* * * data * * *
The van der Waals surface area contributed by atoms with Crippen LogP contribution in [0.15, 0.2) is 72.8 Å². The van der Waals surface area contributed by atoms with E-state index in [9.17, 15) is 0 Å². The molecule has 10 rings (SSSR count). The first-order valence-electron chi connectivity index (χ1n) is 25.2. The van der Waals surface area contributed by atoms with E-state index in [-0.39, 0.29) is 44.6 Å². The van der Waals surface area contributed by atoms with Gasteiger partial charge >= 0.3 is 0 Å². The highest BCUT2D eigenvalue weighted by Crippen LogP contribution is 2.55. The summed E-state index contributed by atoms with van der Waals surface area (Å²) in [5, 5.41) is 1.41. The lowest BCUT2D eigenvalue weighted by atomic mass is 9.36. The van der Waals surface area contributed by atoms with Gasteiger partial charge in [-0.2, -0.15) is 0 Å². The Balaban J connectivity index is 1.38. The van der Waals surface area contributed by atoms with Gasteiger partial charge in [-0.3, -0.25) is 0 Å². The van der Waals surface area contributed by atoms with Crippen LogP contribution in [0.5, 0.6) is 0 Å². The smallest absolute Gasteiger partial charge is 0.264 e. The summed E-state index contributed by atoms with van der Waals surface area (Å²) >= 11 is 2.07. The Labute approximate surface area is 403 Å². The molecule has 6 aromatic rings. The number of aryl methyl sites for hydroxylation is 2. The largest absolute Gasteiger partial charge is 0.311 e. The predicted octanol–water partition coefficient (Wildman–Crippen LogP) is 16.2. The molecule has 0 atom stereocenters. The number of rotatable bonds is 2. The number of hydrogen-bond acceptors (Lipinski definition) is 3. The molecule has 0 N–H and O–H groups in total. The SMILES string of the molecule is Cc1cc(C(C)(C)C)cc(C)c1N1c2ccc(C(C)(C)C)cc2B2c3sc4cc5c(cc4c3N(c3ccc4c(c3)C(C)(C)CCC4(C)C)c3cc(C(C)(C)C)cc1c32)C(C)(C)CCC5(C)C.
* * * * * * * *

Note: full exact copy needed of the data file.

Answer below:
The van der Waals surface area contributed by atoms with Crippen LogP contribution in [0.15, 0.2) is 72.8 Å². The van der Waals surface area contributed by atoms with E-state index in [9.17, 15) is 0 Å². The molecule has 10 rings (SSSR count). The first-order valence-electron chi connectivity index (χ1n) is 25.2. The van der Waals surface area contributed by atoms with E-state index in [-0.39, 0.29) is 44.6 Å². The van der Waals surface area contributed by atoms with Gasteiger partial charge >= 0.3 is 0 Å². The highest BCUT2D eigenvalue weighted by Crippen LogP contribution is 2.55. The summed E-state index contributed by atoms with van der Waals surface area (Å²) in [5, 5.41) is 1.41. The lowest BCUT2D eigenvalue weighted by atomic mass is 9.36. The van der Waals surface area contributed by atoms with Gasteiger partial charge in [-0.2, -0.15) is 0 Å². The Balaban J connectivity index is 1.38. The van der Waals surface area contributed by atoms with Gasteiger partial charge in [-0.3, -0.25) is 0 Å². The van der Waals surface area contributed by atoms with Crippen LogP contribution in [0.5, 0.6) is 0 Å². The smallest absolute Gasteiger partial charge is 0.264 e. The summed E-state index contributed by atoms with van der Waals surface area (Å²) >= 11 is 2.07. The Labute approximate surface area is 403 Å². The molecule has 6 aromatic rings. The number of aryl methyl sites for hydroxylation is 2. The largest absolute Gasteiger partial charge is 0.311 e. The predicted octanol–water partition coefficient (Wildman–Crippen LogP) is 16.2. The molecule has 0 atom stereocenters. The number of rotatable bonds is 2. The number of hydrogen-bond acceptors (Lipinski definition) is 3. The molecule has 0 N–H and O–H groups in total. The SMILES string of the molecule is Cc1cc(C(C)(C)C)cc(C)c1N1c2ccc(C(C)(C)C)cc2B2c3sc4cc5c(cc4c3N(c3ccc4c(c3)C(C)(C)CCC4(C)C)c3cc(C(C)(C)C)cc1c32)C(C)(C)CCC5(C)C.